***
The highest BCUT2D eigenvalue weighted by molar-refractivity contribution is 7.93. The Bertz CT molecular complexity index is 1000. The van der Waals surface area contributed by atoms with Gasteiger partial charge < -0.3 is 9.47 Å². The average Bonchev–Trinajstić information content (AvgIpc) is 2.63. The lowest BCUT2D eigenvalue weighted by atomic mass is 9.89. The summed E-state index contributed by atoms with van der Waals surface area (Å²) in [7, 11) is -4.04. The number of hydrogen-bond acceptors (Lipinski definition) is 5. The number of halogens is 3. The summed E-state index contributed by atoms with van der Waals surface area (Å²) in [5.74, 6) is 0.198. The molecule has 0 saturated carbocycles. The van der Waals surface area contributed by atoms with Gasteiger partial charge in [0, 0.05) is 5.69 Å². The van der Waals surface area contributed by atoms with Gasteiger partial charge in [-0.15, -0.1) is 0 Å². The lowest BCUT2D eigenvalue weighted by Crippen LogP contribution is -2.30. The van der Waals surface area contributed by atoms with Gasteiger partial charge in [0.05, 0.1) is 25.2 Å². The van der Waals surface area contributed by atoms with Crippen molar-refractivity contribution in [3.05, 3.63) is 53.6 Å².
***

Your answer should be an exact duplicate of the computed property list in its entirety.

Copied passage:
The highest BCUT2D eigenvalue weighted by molar-refractivity contribution is 7.93. The Bertz CT molecular complexity index is 1000. The van der Waals surface area contributed by atoms with Gasteiger partial charge < -0.3 is 9.47 Å². The average Bonchev–Trinajstić information content (AvgIpc) is 2.63. The lowest BCUT2D eigenvalue weighted by atomic mass is 9.89. The summed E-state index contributed by atoms with van der Waals surface area (Å²) in [7, 11) is -4.04. The number of hydrogen-bond acceptors (Lipinski definition) is 5. The number of halogens is 3. The summed E-state index contributed by atoms with van der Waals surface area (Å²) in [5.74, 6) is 0.198. The molecule has 0 saturated carbocycles. The van der Waals surface area contributed by atoms with Gasteiger partial charge in [0, 0.05) is 5.69 Å². The van der Waals surface area contributed by atoms with Gasteiger partial charge in [-0.15, -0.1) is 0 Å². The lowest BCUT2D eigenvalue weighted by Crippen LogP contribution is -2.30. The van der Waals surface area contributed by atoms with Gasteiger partial charge in [0.05, 0.1) is 25.2 Å². The van der Waals surface area contributed by atoms with Crippen molar-refractivity contribution in [3.05, 3.63) is 53.6 Å².